I realised that I was quietly chuckling to myself by the frozen food aisle, so I grabbed a bag of sweetcorn in order to give the impression that it was ‘business as usual,’ careful not to betray my new found knowledge of the potential body warmer occult practice that was currently occurring.
With all the excitement of my current research, I had neglected the fact that I hadn’t actually encountered any gilets during my time in the frozen food section. This I found curious, as in the past I had heard gilet advocates (in light of newly acquired knowledge, I am tempted to use the term ‘acolytes’ instead) wax lyrical about their ability to protect one’s core body temperature from the elements. This surely begged the question of why they seemed to avoid the frozen aisle.
I was getting a little carried away, and I knew that if I continued to stay in that infernal store, I would surely lose my mind. I headed to the self scan checkout with my frozen sweetcorn, aware of the synthetically insulated spectres that were loitering in the background. Of course the machine chose this time to malfunction – the robotic voice telling me to ‘remove the item from the bagging area’ as if the very idea of only purchasing a bag of sweetcorn was incomprehensible. I couldn’t help but think that they were interfering with the machines somehow, messing up the electrics with whatever polyester tendrils they held in their arsenal. Luckily my repeatedly picking up the sweetcorn and slamming it onto the bagging area freed me from the checkout and I was able to pay and leave.
A slight dizziness seized me as I passed through the slowly parting automatic doors out into the car park. Perhaps it was my senses readjusting after exiting the oppressive atmosphere of the supermarket, but I was feeling strange mild jolts throughout my body. They seemed to get progressively worse as I approached the recycling bins that were by the exit of the car park.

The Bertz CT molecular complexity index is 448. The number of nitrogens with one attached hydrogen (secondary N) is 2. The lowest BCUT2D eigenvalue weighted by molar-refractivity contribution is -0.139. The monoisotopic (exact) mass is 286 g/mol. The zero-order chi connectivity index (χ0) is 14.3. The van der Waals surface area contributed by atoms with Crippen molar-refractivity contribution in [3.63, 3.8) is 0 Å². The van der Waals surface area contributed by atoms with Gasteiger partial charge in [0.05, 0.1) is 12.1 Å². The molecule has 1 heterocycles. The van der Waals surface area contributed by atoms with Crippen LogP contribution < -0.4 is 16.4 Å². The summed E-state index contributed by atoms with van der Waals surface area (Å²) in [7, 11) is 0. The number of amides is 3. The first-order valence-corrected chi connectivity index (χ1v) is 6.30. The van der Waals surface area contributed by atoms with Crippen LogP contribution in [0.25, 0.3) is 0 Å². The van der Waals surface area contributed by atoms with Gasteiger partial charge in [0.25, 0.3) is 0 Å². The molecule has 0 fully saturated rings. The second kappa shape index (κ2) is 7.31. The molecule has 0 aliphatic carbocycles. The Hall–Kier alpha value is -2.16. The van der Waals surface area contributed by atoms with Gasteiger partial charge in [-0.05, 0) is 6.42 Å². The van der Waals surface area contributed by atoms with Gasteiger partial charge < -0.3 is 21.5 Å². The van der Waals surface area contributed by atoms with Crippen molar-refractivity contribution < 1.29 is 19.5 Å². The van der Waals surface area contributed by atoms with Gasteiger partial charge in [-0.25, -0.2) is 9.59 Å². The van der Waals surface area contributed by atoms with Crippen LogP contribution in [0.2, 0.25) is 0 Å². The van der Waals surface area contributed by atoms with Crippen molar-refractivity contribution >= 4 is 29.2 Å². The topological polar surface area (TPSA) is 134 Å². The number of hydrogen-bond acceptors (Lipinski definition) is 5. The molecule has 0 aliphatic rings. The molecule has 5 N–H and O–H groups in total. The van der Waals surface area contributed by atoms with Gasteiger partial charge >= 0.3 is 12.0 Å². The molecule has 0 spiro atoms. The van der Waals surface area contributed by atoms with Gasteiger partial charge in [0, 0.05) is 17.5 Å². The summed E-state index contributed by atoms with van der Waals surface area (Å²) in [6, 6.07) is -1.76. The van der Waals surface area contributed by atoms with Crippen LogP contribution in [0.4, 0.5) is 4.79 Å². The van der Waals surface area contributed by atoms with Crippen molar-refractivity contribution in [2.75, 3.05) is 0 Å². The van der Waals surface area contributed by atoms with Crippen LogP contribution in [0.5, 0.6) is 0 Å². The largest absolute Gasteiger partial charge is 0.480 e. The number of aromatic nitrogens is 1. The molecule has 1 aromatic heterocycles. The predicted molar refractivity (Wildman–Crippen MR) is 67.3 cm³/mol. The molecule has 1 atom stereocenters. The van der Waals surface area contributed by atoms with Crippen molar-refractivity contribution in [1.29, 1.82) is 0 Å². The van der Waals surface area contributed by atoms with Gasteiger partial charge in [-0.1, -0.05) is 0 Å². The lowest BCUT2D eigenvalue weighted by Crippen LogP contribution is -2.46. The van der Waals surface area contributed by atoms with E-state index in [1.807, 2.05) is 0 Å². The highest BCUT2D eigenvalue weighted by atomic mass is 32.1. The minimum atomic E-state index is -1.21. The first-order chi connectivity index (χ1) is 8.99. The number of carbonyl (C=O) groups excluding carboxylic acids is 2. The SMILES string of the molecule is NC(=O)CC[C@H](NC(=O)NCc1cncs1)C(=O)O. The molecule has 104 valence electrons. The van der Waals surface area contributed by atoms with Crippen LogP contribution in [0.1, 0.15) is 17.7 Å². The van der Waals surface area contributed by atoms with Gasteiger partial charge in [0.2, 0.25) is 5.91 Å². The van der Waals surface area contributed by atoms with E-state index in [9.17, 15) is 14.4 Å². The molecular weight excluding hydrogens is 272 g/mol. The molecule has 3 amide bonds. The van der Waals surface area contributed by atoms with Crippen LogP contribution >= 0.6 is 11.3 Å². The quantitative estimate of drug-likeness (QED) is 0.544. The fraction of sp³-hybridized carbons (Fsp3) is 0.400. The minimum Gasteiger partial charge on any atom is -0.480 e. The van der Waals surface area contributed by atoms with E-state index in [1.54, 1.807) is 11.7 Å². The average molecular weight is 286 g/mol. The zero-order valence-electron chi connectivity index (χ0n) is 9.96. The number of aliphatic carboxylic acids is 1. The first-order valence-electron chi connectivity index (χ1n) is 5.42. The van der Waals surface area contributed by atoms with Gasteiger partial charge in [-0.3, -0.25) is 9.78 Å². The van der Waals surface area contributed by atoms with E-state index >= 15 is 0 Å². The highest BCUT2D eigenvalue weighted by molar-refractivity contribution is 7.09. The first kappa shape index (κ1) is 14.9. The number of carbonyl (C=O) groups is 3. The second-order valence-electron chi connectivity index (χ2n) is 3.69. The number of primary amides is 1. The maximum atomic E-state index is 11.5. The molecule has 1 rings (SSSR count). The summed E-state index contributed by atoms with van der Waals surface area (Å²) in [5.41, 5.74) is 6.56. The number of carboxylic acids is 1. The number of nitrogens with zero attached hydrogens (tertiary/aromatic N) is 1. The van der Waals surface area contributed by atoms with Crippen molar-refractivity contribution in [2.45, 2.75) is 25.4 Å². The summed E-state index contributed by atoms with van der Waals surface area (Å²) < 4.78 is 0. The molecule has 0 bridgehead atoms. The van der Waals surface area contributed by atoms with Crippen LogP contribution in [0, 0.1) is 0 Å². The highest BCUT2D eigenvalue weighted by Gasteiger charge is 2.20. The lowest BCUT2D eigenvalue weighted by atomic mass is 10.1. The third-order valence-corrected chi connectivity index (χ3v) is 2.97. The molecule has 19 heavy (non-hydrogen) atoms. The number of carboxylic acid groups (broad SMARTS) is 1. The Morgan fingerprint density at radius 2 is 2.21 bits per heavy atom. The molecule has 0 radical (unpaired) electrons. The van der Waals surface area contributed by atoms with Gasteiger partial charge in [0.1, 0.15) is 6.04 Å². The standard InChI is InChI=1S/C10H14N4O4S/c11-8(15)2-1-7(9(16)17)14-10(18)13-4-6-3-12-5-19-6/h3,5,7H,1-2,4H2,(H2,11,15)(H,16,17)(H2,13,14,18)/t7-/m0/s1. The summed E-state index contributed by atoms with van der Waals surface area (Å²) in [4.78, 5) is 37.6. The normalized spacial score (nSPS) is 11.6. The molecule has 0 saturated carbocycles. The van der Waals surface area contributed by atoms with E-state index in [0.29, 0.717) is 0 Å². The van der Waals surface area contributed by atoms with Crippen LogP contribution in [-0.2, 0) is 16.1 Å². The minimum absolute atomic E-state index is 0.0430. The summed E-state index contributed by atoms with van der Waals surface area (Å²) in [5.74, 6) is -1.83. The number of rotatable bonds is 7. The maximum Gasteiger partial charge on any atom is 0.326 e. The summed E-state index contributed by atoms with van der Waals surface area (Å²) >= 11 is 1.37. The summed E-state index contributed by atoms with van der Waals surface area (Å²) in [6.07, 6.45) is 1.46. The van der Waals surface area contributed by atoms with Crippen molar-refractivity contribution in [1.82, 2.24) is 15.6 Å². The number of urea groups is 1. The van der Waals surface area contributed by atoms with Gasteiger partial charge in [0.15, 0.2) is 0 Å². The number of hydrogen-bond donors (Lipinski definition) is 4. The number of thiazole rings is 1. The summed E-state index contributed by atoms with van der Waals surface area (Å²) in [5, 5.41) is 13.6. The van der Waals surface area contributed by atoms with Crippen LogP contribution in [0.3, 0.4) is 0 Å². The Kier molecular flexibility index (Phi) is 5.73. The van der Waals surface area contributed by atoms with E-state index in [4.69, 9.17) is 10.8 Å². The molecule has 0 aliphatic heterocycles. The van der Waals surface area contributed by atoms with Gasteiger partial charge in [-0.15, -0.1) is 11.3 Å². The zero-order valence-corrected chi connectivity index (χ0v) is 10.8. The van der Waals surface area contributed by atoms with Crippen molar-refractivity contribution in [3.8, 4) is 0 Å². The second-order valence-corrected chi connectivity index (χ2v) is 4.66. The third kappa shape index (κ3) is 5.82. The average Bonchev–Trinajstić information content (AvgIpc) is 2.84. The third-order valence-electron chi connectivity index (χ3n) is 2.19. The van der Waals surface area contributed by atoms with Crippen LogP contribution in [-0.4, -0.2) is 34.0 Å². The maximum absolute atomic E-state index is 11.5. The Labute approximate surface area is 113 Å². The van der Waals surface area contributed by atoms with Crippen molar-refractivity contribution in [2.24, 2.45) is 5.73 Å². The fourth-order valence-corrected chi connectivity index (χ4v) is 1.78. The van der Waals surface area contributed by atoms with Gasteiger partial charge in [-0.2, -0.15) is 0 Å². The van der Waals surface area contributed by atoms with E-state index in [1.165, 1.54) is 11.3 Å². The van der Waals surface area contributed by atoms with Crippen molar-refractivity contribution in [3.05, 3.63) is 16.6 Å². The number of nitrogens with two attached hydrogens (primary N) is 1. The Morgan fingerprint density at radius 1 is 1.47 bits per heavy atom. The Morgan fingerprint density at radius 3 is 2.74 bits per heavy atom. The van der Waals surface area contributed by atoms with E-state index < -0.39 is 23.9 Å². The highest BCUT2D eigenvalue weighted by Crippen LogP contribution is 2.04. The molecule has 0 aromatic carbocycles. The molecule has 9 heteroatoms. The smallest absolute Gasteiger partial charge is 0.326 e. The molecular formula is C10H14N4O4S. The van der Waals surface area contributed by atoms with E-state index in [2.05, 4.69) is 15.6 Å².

Amongst the plastic and glass recycling bins was a container for unwanted clothes. I had to go past it in order to exit the car park, but each step I took brought about a wave of nausea. The flustered energy I had sensed from the gileted figures before was nothing compared to this – it reverberated through my entire being. As I passed it and got further away this feeling began to subside, but I didn’t dare look behind me.
That night I suffered restless dreams, the kind one has when they’re experiencing a bout of food poisoning or a fever. There was that continuous buzzing doing, but beneath that I could detect another sound – it was speech. Varying tones and voices could be heard saying things like, “it protects your core temperature…,” and “I think it’s about time I invest in one.” I was finding it hard to breathe, and as I looked at the walls surrounding me I realised that I was in a padded cell. The buzzing grew louder as I touched the wall, feeling the padding give way slightly before returning to its original form. A disturbing thought crossed my mind – the walls seemed to be made of a now all too familiar synthetic fibre… I was incarcerated in a gilet. I don’t know if it was sweat or tears but the moisture’s journey down my face must have woken me up. The room was silent apart from the sound of my pounding heart.
I got up and walked over to the freezer, got out the bag and returned to bed. I lay there hugging the frozen sweetcorn to my chest, my heart gradually slowing to its normal rate. As I began to ease into slumber, one thought continued to mull around in my mind: a gilet in mid-September… it wasn’t even that cold. Ridiculous.